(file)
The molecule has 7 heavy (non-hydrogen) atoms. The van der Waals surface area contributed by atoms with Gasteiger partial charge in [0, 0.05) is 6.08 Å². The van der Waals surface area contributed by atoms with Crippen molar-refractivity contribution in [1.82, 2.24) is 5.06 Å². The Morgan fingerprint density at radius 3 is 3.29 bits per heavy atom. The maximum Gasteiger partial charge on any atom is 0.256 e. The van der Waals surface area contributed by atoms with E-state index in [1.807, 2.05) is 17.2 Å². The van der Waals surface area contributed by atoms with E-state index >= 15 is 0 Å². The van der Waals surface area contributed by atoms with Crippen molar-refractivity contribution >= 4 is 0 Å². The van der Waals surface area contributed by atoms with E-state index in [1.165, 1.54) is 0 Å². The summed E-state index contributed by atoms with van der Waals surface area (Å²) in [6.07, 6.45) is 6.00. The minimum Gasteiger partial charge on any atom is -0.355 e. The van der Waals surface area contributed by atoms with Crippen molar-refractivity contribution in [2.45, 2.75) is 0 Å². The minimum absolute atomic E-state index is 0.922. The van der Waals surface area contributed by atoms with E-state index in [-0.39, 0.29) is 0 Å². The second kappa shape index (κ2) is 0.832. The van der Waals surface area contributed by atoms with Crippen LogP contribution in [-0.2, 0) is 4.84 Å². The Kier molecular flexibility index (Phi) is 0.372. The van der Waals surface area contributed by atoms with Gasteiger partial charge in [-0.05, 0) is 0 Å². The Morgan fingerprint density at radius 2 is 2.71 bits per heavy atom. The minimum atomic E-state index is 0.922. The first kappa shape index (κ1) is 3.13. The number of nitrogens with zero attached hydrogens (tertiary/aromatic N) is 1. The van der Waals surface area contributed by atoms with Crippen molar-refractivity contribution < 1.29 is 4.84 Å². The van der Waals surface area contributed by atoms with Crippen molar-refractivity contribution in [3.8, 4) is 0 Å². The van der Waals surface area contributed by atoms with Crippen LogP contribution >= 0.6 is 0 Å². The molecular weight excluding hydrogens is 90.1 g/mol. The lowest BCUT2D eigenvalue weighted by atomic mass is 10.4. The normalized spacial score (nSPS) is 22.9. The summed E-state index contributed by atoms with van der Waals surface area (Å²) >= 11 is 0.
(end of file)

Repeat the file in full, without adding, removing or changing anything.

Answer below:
The molecule has 7 heavy (non-hydrogen) atoms. The van der Waals surface area contributed by atoms with Gasteiger partial charge in [0, 0.05) is 6.08 Å². The van der Waals surface area contributed by atoms with Crippen molar-refractivity contribution in [1.82, 2.24) is 5.06 Å². The Morgan fingerprint density at radius 3 is 3.29 bits per heavy atom. The maximum Gasteiger partial charge on any atom is 0.256 e. The van der Waals surface area contributed by atoms with E-state index in [1.807, 2.05) is 17.2 Å². The van der Waals surface area contributed by atoms with E-state index >= 15 is 0 Å². The van der Waals surface area contributed by atoms with Crippen molar-refractivity contribution >= 4 is 0 Å². The van der Waals surface area contributed by atoms with E-state index in [1.165, 1.54) is 0 Å². The summed E-state index contributed by atoms with van der Waals surface area (Å²) in [6.07, 6.45) is 6.00. The minimum Gasteiger partial charge on any atom is -0.355 e. The van der Waals surface area contributed by atoms with Crippen molar-refractivity contribution in [2.45, 2.75) is 0 Å². The minimum absolute atomic E-state index is 0.922. The van der Waals surface area contributed by atoms with E-state index in [-0.39, 0.29) is 0 Å². The second kappa shape index (κ2) is 0.832. The van der Waals surface area contributed by atoms with Crippen LogP contribution in [-0.2, 0) is 4.84 Å². The Kier molecular flexibility index (Phi) is 0.372. The van der Waals surface area contributed by atoms with Gasteiger partial charge in [-0.05, 0) is 0 Å². The Morgan fingerprint density at radius 2 is 2.71 bits per heavy atom. The minimum atomic E-state index is 0.922. The first kappa shape index (κ1) is 3.13. The number of nitrogens with zero attached hydrogens (tertiary/aromatic N) is 1. The van der Waals surface area contributed by atoms with Crippen molar-refractivity contribution < 1.29 is 4.84 Å². The van der Waals surface area contributed by atoms with Crippen molar-refractivity contribution in [3.8, 4) is 0 Å². The van der Waals surface area contributed by atoms with Crippen LogP contribution >= 0.6 is 0 Å². The molecular weight excluding hydrogens is 90.1 g/mol. The lowest BCUT2D eigenvalue weighted by atomic mass is 10.4. The normalized spacial score (nSPS) is 22.9. The summed E-state index contributed by atoms with van der Waals surface area (Å²) >= 11 is 0.